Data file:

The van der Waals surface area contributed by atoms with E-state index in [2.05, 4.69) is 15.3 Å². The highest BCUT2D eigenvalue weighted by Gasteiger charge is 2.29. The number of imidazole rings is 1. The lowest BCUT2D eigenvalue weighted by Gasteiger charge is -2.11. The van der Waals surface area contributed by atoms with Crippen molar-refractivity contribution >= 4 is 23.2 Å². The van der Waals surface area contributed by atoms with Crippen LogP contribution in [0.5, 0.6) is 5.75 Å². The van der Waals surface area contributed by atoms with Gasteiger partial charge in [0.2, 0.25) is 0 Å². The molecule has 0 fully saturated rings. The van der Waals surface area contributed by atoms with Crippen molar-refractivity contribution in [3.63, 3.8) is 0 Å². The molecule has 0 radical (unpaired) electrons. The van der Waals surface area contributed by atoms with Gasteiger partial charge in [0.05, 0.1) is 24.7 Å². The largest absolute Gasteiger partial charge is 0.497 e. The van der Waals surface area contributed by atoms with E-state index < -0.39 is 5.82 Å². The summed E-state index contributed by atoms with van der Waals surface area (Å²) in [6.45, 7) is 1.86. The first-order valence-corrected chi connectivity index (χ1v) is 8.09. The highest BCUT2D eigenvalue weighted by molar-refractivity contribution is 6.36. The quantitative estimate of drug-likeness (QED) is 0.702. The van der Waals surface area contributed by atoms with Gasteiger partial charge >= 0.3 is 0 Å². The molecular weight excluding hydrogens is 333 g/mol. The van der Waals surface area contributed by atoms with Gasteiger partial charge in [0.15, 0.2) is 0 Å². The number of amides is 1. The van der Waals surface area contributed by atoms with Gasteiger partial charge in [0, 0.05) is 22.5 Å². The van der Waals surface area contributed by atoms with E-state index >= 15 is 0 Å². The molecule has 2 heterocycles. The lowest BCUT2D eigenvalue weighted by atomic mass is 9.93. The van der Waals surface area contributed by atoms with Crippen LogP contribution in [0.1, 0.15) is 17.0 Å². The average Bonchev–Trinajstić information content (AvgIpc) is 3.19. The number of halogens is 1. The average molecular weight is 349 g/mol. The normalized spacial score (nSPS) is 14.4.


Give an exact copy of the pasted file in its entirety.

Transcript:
The van der Waals surface area contributed by atoms with E-state index in [2.05, 4.69) is 15.3 Å². The highest BCUT2D eigenvalue weighted by Gasteiger charge is 2.29. The number of imidazole rings is 1. The lowest BCUT2D eigenvalue weighted by Gasteiger charge is -2.11. The van der Waals surface area contributed by atoms with Crippen molar-refractivity contribution >= 4 is 23.2 Å². The van der Waals surface area contributed by atoms with Crippen LogP contribution in [0.5, 0.6) is 5.75 Å². The van der Waals surface area contributed by atoms with Gasteiger partial charge in [0.2, 0.25) is 0 Å². The molecule has 0 fully saturated rings. The van der Waals surface area contributed by atoms with Crippen molar-refractivity contribution in [3.63, 3.8) is 0 Å². The molecule has 0 radical (unpaired) electrons. The van der Waals surface area contributed by atoms with Gasteiger partial charge in [0.05, 0.1) is 24.7 Å². The largest absolute Gasteiger partial charge is 0.497 e. The van der Waals surface area contributed by atoms with E-state index < -0.39 is 5.82 Å². The summed E-state index contributed by atoms with van der Waals surface area (Å²) in [6.45, 7) is 1.86. The first-order valence-corrected chi connectivity index (χ1v) is 8.09. The highest BCUT2D eigenvalue weighted by molar-refractivity contribution is 6.36. The quantitative estimate of drug-likeness (QED) is 0.702. The van der Waals surface area contributed by atoms with Gasteiger partial charge >= 0.3 is 0 Å². The molecular weight excluding hydrogens is 333 g/mol. The van der Waals surface area contributed by atoms with Gasteiger partial charge in [0.15, 0.2) is 0 Å². The number of amides is 1. The van der Waals surface area contributed by atoms with Gasteiger partial charge in [0, 0.05) is 22.5 Å². The van der Waals surface area contributed by atoms with E-state index >= 15 is 0 Å². The molecule has 2 heterocycles. The lowest BCUT2D eigenvalue weighted by atomic mass is 9.93. The van der Waals surface area contributed by atoms with Crippen LogP contribution in [0.1, 0.15) is 17.0 Å². The average Bonchev–Trinajstić information content (AvgIpc) is 3.19. The number of halogens is 1. The average molecular weight is 349 g/mol. The normalized spacial score (nSPS) is 14.4.